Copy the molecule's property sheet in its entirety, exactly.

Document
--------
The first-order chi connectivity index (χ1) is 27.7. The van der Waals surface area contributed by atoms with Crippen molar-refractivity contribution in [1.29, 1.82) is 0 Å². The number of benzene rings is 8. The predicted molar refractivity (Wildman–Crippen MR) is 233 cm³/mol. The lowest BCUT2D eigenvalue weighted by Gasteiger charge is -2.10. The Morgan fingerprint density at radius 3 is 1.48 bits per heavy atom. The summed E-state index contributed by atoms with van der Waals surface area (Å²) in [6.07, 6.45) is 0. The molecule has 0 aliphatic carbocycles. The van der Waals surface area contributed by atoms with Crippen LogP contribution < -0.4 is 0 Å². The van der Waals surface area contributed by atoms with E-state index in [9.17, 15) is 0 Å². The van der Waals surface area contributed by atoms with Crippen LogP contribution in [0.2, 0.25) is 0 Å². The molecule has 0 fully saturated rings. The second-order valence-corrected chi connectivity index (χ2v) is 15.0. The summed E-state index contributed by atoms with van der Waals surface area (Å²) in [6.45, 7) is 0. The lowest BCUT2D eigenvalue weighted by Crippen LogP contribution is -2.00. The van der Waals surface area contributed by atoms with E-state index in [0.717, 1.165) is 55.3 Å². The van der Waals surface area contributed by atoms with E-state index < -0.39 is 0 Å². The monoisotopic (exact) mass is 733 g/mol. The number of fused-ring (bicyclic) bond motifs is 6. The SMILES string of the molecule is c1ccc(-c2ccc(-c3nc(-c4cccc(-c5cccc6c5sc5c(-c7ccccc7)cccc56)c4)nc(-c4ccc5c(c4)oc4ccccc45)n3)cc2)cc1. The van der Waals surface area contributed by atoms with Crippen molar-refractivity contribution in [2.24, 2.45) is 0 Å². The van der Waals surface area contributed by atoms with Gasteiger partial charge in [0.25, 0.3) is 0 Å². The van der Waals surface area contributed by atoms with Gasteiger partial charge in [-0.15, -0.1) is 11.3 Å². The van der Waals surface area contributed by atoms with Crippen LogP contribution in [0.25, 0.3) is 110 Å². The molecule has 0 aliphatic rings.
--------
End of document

The first-order chi connectivity index (χ1) is 27.7. The van der Waals surface area contributed by atoms with Crippen molar-refractivity contribution in [1.29, 1.82) is 0 Å². The number of benzene rings is 8. The predicted molar refractivity (Wildman–Crippen MR) is 233 cm³/mol. The lowest BCUT2D eigenvalue weighted by Gasteiger charge is -2.10. The Morgan fingerprint density at radius 3 is 1.48 bits per heavy atom. The summed E-state index contributed by atoms with van der Waals surface area (Å²) in [6.07, 6.45) is 0. The molecule has 0 aliphatic carbocycles. The van der Waals surface area contributed by atoms with Crippen LogP contribution < -0.4 is 0 Å². The van der Waals surface area contributed by atoms with E-state index in [9.17, 15) is 0 Å². The van der Waals surface area contributed by atoms with Crippen LogP contribution in [0.2, 0.25) is 0 Å². The molecule has 0 fully saturated rings. The second-order valence-corrected chi connectivity index (χ2v) is 15.0. The summed E-state index contributed by atoms with van der Waals surface area (Å²) in [6.45, 7) is 0. The lowest BCUT2D eigenvalue weighted by Crippen LogP contribution is -2.00. The van der Waals surface area contributed by atoms with E-state index in [0.717, 1.165) is 55.3 Å². The van der Waals surface area contributed by atoms with E-state index < -0.39 is 0 Å². The monoisotopic (exact) mass is 733 g/mol. The number of fused-ring (bicyclic) bond motifs is 6. The SMILES string of the molecule is c1ccc(-c2ccc(-c3nc(-c4cccc(-c5cccc6c5sc5c(-c7ccccc7)cccc56)c4)nc(-c4ccc5c(c4)oc4ccccc45)n3)cc2)cc1. The van der Waals surface area contributed by atoms with Crippen molar-refractivity contribution in [2.24, 2.45) is 0 Å². The van der Waals surface area contributed by atoms with Gasteiger partial charge in [0.25, 0.3) is 0 Å². The van der Waals surface area contributed by atoms with Gasteiger partial charge in [-0.15, -0.1) is 11.3 Å². The van der Waals surface area contributed by atoms with Crippen LogP contribution in [0.25, 0.3) is 110 Å². The molecule has 0 aliphatic rings.